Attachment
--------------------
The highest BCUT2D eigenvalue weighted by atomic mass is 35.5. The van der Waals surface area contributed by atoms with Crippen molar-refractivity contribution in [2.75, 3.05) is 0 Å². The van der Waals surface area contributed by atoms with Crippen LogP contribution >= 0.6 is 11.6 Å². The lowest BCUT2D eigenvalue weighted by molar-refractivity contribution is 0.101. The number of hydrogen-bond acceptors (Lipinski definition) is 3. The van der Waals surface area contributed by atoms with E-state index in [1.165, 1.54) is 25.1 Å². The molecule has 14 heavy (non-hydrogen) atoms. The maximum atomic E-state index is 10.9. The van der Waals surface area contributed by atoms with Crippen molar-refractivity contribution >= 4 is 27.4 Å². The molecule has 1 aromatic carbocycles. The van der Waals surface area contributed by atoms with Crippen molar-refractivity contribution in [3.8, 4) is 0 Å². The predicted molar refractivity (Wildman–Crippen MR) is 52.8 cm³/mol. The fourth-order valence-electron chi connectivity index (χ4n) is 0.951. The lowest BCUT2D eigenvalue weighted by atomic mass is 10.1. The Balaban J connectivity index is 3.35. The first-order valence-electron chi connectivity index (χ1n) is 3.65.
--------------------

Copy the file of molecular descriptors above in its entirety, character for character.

The highest BCUT2D eigenvalue weighted by atomic mass is 35.5. The van der Waals surface area contributed by atoms with Crippen molar-refractivity contribution in [2.75, 3.05) is 0 Å². The van der Waals surface area contributed by atoms with Crippen LogP contribution >= 0.6 is 11.6 Å². The lowest BCUT2D eigenvalue weighted by molar-refractivity contribution is 0.101. The number of hydrogen-bond acceptors (Lipinski definition) is 3. The van der Waals surface area contributed by atoms with E-state index in [1.165, 1.54) is 25.1 Å². The molecule has 14 heavy (non-hydrogen) atoms. The maximum atomic E-state index is 10.9. The van der Waals surface area contributed by atoms with Crippen molar-refractivity contribution >= 4 is 27.4 Å². The molecule has 1 aromatic carbocycles. The van der Waals surface area contributed by atoms with Crippen molar-refractivity contribution in [3.8, 4) is 0 Å². The predicted molar refractivity (Wildman–Crippen MR) is 52.8 cm³/mol. The fourth-order valence-electron chi connectivity index (χ4n) is 0.951. The lowest BCUT2D eigenvalue weighted by atomic mass is 10.1. The Balaban J connectivity index is 3.35. The first-order valence-electron chi connectivity index (χ1n) is 3.65.